Wall St taps central bank for billions in emergency loans
Big Wall Street investment companies are stepping up their borrowing a bit from the US Federal Reserve's unprecedented emergency lending programme.
On Thursday, the Fed reported that those firms averaged US$38.1 billion in daily borrowing over the past week from the new lending programme.
That compared with US$32.9 billion in the previous week and US$13.4 billion in the first week the lending facility opened.
The programme, which began on March 17, is part of the Fed's efforts to aid the financial system.
This was the first time the Fed agreed to let big investment houses temporarily get emergency loans directly from the central bank.
This mechanism, similar to one available for commercial banks for years, will continue for at least six months. It is the broadest use of the Fed's lending authority since the 1930s.
Fed chairman Ben Bernanke and his colleagues opened the facility as it raced to deal with the sudden crash of the venerable Wall Street firm Bear Stearns, which was on the brink of bankruptcy.
Fearful that other investment firms could be in jeopardy given the intense fear that gripped the markets at that time, the Fed moved to give investment firms a place to go for overnight cash loans.
Doing this was 'a very substantial step', Mr Bernanke said. 'We didn't take it lightly.'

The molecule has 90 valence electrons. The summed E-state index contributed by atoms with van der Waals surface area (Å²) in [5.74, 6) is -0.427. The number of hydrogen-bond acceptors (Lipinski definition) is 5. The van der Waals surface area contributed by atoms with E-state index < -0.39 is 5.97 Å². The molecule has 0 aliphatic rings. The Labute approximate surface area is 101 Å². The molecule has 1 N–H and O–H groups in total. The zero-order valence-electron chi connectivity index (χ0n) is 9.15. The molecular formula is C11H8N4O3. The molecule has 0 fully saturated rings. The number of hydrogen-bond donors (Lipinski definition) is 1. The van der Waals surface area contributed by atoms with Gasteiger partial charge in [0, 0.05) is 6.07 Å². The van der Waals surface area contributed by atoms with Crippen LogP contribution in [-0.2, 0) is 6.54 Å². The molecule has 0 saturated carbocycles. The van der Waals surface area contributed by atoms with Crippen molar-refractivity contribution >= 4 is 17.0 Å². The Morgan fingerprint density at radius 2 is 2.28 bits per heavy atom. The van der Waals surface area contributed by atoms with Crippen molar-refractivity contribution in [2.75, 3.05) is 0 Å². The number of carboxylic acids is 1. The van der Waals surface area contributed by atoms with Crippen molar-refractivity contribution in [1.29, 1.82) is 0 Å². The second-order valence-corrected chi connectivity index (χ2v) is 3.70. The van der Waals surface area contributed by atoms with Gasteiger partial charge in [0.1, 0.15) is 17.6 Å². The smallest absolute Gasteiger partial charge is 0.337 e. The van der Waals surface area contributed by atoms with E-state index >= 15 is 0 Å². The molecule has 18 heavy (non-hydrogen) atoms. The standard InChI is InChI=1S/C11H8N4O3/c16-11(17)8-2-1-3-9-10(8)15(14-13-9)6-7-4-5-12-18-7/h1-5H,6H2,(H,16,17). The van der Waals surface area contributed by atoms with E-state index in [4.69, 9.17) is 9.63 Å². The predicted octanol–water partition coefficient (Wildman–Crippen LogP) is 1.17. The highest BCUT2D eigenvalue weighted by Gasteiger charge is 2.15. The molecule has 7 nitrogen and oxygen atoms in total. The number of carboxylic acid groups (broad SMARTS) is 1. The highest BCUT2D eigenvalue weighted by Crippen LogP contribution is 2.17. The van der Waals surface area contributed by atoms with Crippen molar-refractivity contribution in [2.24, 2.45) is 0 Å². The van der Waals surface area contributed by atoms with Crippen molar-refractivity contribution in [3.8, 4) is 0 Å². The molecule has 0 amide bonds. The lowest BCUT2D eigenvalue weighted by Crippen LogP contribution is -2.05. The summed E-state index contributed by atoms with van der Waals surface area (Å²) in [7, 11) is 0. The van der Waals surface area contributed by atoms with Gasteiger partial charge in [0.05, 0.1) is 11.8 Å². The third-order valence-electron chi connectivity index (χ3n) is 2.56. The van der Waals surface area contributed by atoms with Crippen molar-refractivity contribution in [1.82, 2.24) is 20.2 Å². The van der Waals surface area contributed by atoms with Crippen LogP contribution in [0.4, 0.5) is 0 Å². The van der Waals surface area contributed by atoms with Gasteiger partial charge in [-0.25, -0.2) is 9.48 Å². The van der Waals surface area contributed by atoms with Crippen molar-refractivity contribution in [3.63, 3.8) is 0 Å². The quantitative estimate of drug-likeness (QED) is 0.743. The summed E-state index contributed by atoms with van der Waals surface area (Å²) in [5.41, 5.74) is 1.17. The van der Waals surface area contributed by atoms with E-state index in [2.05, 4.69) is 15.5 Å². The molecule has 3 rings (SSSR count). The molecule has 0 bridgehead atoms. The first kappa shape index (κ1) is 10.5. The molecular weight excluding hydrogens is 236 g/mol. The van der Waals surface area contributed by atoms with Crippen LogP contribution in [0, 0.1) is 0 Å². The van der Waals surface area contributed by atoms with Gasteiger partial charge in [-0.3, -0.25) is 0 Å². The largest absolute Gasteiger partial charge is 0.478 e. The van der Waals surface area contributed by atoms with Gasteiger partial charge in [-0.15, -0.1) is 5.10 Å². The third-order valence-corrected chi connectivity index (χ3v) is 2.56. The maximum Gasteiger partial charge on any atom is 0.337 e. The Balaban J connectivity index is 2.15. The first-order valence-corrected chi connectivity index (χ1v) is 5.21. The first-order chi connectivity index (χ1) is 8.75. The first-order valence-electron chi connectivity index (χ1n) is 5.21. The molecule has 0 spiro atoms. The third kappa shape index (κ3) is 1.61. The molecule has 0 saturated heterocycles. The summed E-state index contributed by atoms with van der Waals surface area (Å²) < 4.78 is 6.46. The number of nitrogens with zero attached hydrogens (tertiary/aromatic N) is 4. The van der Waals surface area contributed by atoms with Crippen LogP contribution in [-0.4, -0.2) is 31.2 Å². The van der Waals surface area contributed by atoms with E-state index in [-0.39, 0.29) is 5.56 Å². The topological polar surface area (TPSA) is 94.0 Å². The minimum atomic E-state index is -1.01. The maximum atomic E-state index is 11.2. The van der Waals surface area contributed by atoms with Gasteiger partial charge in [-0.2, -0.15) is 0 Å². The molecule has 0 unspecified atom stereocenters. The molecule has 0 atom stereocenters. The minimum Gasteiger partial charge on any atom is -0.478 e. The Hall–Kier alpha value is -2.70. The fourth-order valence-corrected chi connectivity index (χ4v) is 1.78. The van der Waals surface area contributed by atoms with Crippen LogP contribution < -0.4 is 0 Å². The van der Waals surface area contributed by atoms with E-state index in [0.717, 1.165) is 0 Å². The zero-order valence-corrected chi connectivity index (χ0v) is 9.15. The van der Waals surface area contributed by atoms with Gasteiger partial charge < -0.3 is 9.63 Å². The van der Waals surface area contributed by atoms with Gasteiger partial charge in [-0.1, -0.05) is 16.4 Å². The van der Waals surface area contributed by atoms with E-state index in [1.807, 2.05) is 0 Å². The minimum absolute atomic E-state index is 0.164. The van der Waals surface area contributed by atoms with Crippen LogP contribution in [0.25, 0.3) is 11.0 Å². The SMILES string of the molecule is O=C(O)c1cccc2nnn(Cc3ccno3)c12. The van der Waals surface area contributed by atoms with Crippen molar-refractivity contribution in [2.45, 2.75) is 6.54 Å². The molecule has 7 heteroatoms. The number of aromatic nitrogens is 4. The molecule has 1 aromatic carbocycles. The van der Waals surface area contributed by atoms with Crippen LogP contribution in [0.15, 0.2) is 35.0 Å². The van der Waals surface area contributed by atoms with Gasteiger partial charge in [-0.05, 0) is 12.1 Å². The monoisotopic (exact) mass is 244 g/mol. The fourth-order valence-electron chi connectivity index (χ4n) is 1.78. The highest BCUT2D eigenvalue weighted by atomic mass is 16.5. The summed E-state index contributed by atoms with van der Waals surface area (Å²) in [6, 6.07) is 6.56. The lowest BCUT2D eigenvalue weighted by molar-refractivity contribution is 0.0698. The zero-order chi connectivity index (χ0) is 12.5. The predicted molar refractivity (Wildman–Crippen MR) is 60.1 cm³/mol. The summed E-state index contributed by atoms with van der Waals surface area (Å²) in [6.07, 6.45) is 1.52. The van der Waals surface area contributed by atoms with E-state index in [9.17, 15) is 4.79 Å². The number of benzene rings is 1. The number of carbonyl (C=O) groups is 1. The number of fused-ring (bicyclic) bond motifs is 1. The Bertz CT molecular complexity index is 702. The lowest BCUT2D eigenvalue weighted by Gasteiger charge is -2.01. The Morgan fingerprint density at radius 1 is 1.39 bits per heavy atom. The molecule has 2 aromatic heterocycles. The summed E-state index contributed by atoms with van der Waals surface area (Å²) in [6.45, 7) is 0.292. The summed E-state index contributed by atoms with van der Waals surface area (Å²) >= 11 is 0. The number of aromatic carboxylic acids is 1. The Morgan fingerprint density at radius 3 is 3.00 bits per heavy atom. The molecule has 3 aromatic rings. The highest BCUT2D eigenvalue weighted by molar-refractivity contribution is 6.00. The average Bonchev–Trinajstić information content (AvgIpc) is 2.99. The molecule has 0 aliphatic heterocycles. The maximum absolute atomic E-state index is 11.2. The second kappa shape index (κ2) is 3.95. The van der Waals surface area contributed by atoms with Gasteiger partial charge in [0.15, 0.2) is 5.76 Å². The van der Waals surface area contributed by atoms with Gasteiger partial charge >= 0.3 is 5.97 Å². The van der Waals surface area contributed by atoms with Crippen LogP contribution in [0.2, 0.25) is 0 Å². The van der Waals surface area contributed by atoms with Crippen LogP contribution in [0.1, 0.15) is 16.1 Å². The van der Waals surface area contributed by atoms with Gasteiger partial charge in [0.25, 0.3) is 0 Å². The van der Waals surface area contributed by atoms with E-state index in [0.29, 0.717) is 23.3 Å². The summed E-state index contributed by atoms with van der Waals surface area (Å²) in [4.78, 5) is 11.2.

The lending facility is seen as similar to the Fed's 'discount window' for commercial banks, where the Fed acts as a lender of last resort.
Commercial banks and investment firms pay 2.5 per cent in interest for overnight loans from the Fed.
Banks also stepped up their borrowing from the Fed's discount window. Lenders averaged US$7 billion in daily borrowing for the week to Wednesday.
That compared with US$550 million in average daily borrowing for the previous week.
The identities of commercial banks and investment houses borrowing from the Fed's emergency lending facilities are not released.
On Thursday, the Fed, in the second operation of its kind, auctioned another US$25 billion of treasury securities to investment firms.
Bidders paid an interest rate of 0.16 per cent. The Fed received bids of US$46.9 billion worth of the securities.
Bidders, who are not identified, can put up risky home loan packages as collateral.
That programme is intended to help financial institutions and the troubled mortgage market.
The Fed also said that it would make as much as US$200 billion worth of treasuries available through weekly auctions that started on March 27.
The goal is to make investment houses more inclined to lend to each other. It is also aimed at providing relief to the distressed market for mortgage-linked securities.
Programme seeks to help financial institutions and ailing mortgage market
Over the past week, Wall St firms' daily borrowing from the Fed's new lending programme averaged, in US$38.1b